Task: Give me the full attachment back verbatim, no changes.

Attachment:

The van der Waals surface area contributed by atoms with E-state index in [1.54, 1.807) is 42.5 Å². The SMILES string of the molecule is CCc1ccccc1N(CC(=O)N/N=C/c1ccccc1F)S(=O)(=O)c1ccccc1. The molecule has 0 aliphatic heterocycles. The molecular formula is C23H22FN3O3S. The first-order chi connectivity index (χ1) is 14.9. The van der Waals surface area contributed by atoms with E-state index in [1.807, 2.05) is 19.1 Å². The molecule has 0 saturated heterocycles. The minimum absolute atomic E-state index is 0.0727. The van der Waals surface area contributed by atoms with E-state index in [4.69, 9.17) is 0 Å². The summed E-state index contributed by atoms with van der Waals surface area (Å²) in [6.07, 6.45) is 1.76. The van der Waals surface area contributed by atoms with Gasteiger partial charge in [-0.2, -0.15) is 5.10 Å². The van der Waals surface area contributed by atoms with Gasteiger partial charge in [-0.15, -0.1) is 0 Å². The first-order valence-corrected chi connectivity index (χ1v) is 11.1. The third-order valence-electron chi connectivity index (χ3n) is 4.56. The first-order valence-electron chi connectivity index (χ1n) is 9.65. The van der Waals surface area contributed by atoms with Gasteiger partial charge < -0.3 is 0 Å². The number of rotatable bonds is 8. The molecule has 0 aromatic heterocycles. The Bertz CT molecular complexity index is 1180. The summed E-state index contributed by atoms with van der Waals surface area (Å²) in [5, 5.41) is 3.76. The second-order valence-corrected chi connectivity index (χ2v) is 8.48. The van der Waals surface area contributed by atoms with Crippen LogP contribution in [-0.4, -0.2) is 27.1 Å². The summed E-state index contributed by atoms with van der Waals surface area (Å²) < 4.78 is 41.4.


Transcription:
The van der Waals surface area contributed by atoms with E-state index in [1.54, 1.807) is 42.5 Å². The SMILES string of the molecule is CCc1ccccc1N(CC(=O)N/N=C/c1ccccc1F)S(=O)(=O)c1ccccc1. The molecule has 0 aliphatic heterocycles. The molecular formula is C23H22FN3O3S. The first-order chi connectivity index (χ1) is 14.9. The van der Waals surface area contributed by atoms with E-state index in [1.807, 2.05) is 19.1 Å². The molecule has 0 saturated heterocycles. The minimum absolute atomic E-state index is 0.0727. The van der Waals surface area contributed by atoms with E-state index in [4.69, 9.17) is 0 Å². The summed E-state index contributed by atoms with van der Waals surface area (Å²) in [6.07, 6.45) is 1.76. The van der Waals surface area contributed by atoms with Gasteiger partial charge in [-0.2, -0.15) is 5.10 Å². The van der Waals surface area contributed by atoms with Gasteiger partial charge in [-0.15, -0.1) is 0 Å². The first-order valence-corrected chi connectivity index (χ1v) is 11.1. The third-order valence-electron chi connectivity index (χ3n) is 4.56. The first-order valence-electron chi connectivity index (χ1n) is 9.65. The van der Waals surface area contributed by atoms with Gasteiger partial charge < -0.3 is 0 Å². The number of rotatable bonds is 8. The molecule has 0 aromatic heterocycles. The Bertz CT molecular complexity index is 1180. The summed E-state index contributed by atoms with van der Waals surface area (Å²) in [5, 5.41) is 3.76. The second-order valence-corrected chi connectivity index (χ2v) is 8.48. The van der Waals surface area contributed by atoms with Crippen LogP contribution in [-0.4, -0.2) is 27.1 Å². The summed E-state index contributed by atoms with van der Waals surface area (Å²) < 4.78 is 41.4.